As soon as she gets a whiff of the foul fumes, Stacy-Jo Krasa opens the windows, grabs her infant son and leaves her home in an upscale Sykesville subdivision. It might be hours before the air is cleared of the smell of sewer gas and they can return home after spending the day with family members.
Only the hottest weather will entice her to shut up the house and turn on the air conditioning.
Hot, humid days usually bring on the smell, she said. The gas - also known as hydrogen sulfide - "wafts up the stairs from the basement and often fills the powder room," Krasa said. "I try to keep the house open as much as possible."
For the next month, Krasa and several neighbors will know whether the gas is present long before they can smell it. Carroll County public works crews and a consulting engineer experienced in analyzing toxic gases installed supersensitive monitors in the basements of three homes yesterday.
The equipment, about the size of a bread box, can detect sewer gas in parts per billion and will give readings every 15 minutes that can show even a minute gas build-up in the homes. A fourth monitor, equipped with a wind detector that can determine the direction the gas is flowing, is mounted in a locked case in Krasa's backyard.
"Hopefully, the monitors will help us know if there is any gas in the house at any time and where it is coming from," said Krasa, who has lived in her home for three years.
She said she will check the monitor frequently and will still leave the house before her baby inhales any fumes, she hopes.
Four-month-old Noah Krasa has liver and gastrointestinal problems that doctors have said might be related to the gas. The baby, who was born with jaundice, undergoes blood tests every other week. "Doctors are not ruling out the effects of hydrogen sulfide," Krasa said.
"We are so worried," Krasa said. "We would love to think there is nothing wrong, but the lab tests keeping telling us something different. "
Hydrogen sulfide is a colorless gas with a stench comparable to that of rotten eggs. Most people can smell it at two parts per billion.
"This gas is a problem everywhere," said Paul Beehler, field service engineer for Arizona Instrument, the company that is leasing the equipment to Carroll County this month at a cost of nearly $17,000.
County staffers will collect data from the monitors throughout the month and match it with weather conditions, particularly temperature and wind, and with information from the nearby sewer pumping station.
Residents say they have connected the station's pumping cycle to the smell.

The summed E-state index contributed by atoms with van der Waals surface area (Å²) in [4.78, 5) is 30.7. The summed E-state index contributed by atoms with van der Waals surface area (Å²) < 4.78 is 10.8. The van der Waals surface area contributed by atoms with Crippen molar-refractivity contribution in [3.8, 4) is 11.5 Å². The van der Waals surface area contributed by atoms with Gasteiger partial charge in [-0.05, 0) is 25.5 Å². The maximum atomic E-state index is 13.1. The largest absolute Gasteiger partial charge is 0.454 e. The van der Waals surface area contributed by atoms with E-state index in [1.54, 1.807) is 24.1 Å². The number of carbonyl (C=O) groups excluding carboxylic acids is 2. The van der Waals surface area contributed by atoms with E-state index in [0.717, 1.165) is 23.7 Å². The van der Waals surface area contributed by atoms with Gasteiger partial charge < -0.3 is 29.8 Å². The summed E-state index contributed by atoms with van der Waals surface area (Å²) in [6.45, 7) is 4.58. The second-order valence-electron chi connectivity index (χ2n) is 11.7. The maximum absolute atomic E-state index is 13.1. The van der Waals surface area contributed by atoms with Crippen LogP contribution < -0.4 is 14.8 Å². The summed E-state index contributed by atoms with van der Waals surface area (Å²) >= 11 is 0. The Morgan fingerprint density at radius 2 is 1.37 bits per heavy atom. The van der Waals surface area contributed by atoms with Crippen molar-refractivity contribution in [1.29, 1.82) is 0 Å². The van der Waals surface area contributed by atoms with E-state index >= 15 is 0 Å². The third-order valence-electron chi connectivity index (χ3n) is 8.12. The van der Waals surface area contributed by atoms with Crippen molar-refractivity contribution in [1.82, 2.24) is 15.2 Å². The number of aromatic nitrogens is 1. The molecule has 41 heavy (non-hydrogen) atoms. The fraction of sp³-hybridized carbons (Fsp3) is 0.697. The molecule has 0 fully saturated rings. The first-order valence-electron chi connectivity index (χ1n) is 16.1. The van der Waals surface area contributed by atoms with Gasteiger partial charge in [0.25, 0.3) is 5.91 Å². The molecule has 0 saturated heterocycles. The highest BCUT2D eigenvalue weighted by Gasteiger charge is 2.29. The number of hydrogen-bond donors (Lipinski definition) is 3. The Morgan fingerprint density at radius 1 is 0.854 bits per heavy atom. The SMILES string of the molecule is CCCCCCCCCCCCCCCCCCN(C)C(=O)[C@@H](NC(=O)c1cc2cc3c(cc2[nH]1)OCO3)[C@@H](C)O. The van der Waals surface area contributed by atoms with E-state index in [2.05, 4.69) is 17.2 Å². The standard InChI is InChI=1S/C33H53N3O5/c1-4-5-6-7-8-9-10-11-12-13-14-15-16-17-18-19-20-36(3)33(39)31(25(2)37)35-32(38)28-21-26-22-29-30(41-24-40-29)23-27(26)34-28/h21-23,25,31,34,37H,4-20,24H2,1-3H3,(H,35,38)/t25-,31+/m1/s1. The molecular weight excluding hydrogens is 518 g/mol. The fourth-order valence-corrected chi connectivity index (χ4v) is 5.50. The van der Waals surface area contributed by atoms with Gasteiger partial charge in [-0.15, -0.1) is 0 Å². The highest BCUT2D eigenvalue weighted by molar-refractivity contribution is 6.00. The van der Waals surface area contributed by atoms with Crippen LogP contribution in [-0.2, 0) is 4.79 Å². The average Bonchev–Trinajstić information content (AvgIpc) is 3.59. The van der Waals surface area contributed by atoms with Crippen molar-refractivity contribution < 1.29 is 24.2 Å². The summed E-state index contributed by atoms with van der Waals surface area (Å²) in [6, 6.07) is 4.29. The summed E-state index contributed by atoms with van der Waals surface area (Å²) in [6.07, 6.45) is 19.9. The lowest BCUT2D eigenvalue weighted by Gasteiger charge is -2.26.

"Every time you run the pump, we can get a smell," said Camilla Buczek, who moved to the subdivision in November 2003. "I have kept a careful log."
The county has monitored sewer gas levels since January in two manholes near the homes. The devices, which collect data every five minutes, read zero yesterday, but they are limited to readings in parts per million.
"About 99 percent of the time, hydrogen sulfide is the odor-producing compound," said Greg Tomlinson, a representative of USFilter, whose equipment is in the manholes. "It is the easiest to form and the most volatile."
Neighbors in the Shannon Run subdivision, where homes sell for about $500,000, have repeatedly complained to the county about the intermittent smell of sewer gas. The county has tried without success to find the source of the gas. The monitors will not reveal the source but will determine the presence of hydrogen sulfide, officials said.
The smell occurs most frequently during warm, rainy weather, said Buczek, who first detected it last year when she turned on her air conditioning. She has since installed an $800 gas-removal system and has spent nearly $10,000 on an engineering study and additional plumbing work.
In a meeting with the commissioners this month, Buczek detailed the numerous complaints of five Shannon Run homeowners who have repeatedly called the county in the past five years.
"Something is not right in this whole section of the development," Buczek said.
Sykesville Councilman Mark Rychwalski, who has been working with the homeowners and the county, said the new monitors should help ease fears and point to a solution.
"At this point, I have to say the county is doing its utmost to solve this problem," Rychwalski said. "This is a full-court press with all the experts available."